Benefits of risk profiling for a novice investor:
A good financial plan aligns your goals with the capacity to take investment risks and risk tolerance. As a beginner, knowing your risk profile can benefit you in multiple ways:
"Take calculated risk - calculated risk, based on investor's risk capacity and return expectations, would provide peace of mind according.
"Tapping suitable investment opportunities - get to know the right asset mix depending on your risk profile (e.g. appropriate balance of equities, bonds, derivatives, different kinds of mutual funds, etc).
"Readiness to acknowledge uncertainty of returns - investor would be aware of how to react to market ups and downs, and how best to keep emotions from getting in the way of long term wealth creation.
Risk profiling is advantageous for all investors, but beginners stand to gain the most, as it helps set the right investor expectation and gives an excellent opportunity for advisors to get a glimpse of their client's aspirations, attitude and tolerance.
3. Create investment plan: After ascertaining your risk profile, you need to create an investment plan through which the investible amount can be used to buy investment products on a regular basis, while maintaining the principle of diversification to minimise the risk incurred. For example, a younger investor below 30 can opt for a much aggressive portfolio as compared to a middle aged man who would prefer to have safety of principal amount with more investments in fixed income instruments such as fixed deposit of debt mutual funds.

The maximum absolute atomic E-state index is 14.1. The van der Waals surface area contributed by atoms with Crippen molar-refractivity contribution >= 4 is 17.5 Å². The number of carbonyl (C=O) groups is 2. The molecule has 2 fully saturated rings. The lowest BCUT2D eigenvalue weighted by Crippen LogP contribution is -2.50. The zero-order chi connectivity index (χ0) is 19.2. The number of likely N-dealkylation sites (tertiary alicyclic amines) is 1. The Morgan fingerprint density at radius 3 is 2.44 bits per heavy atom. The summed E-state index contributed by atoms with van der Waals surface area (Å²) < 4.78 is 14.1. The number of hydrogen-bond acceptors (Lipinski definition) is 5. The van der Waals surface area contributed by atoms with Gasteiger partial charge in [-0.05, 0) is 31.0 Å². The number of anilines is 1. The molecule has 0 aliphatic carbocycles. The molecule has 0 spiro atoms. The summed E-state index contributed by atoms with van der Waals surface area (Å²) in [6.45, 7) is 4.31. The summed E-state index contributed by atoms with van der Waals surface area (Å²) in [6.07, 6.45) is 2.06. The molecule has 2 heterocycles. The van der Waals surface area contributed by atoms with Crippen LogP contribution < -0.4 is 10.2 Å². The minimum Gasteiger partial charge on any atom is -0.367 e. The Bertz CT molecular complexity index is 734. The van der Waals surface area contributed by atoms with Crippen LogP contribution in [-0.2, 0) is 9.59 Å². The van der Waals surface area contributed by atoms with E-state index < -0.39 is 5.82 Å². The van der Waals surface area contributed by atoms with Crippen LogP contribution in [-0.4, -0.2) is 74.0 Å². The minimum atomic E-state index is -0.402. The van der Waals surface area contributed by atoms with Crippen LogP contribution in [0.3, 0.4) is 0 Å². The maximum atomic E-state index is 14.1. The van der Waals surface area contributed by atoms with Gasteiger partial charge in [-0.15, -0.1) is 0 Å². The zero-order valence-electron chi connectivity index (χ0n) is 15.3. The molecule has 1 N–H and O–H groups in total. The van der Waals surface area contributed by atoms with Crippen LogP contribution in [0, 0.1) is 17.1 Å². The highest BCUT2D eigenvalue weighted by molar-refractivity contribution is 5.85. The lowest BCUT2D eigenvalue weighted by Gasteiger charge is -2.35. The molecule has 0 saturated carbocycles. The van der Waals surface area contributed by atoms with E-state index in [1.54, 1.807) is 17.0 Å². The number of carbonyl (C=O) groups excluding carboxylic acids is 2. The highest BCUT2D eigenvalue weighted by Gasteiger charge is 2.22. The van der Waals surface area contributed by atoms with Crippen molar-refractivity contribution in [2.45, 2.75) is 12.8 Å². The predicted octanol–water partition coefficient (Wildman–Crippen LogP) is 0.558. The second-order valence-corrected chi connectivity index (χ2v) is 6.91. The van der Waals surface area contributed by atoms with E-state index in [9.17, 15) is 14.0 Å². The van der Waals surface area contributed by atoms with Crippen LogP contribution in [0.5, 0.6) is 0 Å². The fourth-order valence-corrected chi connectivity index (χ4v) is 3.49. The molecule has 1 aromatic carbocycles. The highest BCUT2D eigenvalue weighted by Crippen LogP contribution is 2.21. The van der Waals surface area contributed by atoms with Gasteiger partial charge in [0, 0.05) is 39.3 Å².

4. Choose asset mix: Asset mix refers to the breakdown of the portfolio of securities into its constituents. The asset mix should be in line with the risk appetite of the investor determined during the step 2 (Know your risk profile). Asset mix should aim towards maximising the returns with the given risk taking capacity of the investor. For example a young salaried employee under the age of 30 years should aggressively invest into stocks (>30% investable income) and equity mutual funds (>50% investible income) and the remaining into liquid investments such as Fixed deposit and bank savings.
5. Choose investments: After determining the asset mix of your portfolio, the individual asset classes should be further broken into the investment avenues. Continuing the above example, now our young investor should pick the stocks for 30 % of investment into equities. For him 50 % of the investment in mutual fund would be appropriate but there are more than 2599 mutual funds schemes available in India. The investor should look at the past performance of such instruments and their beta factor which represents the stock's volatility with respect to the market changes. At the end of this step, the investor should divide his investible income into individual stocks and mutual funds that would constitute his portfolio
6. Timely review of the investment plan: Investor should review the returns obtained from each of the constituent asset class from time to time. Generally, a year's time should be given before first alteration of the investment plan. If any of the constituents are not performing up to the return expectation then that asset should be replaced after careful review. Such alterations should not be made very frequently as for some assets there may be entry or exit load which may decrease the value of portfolio.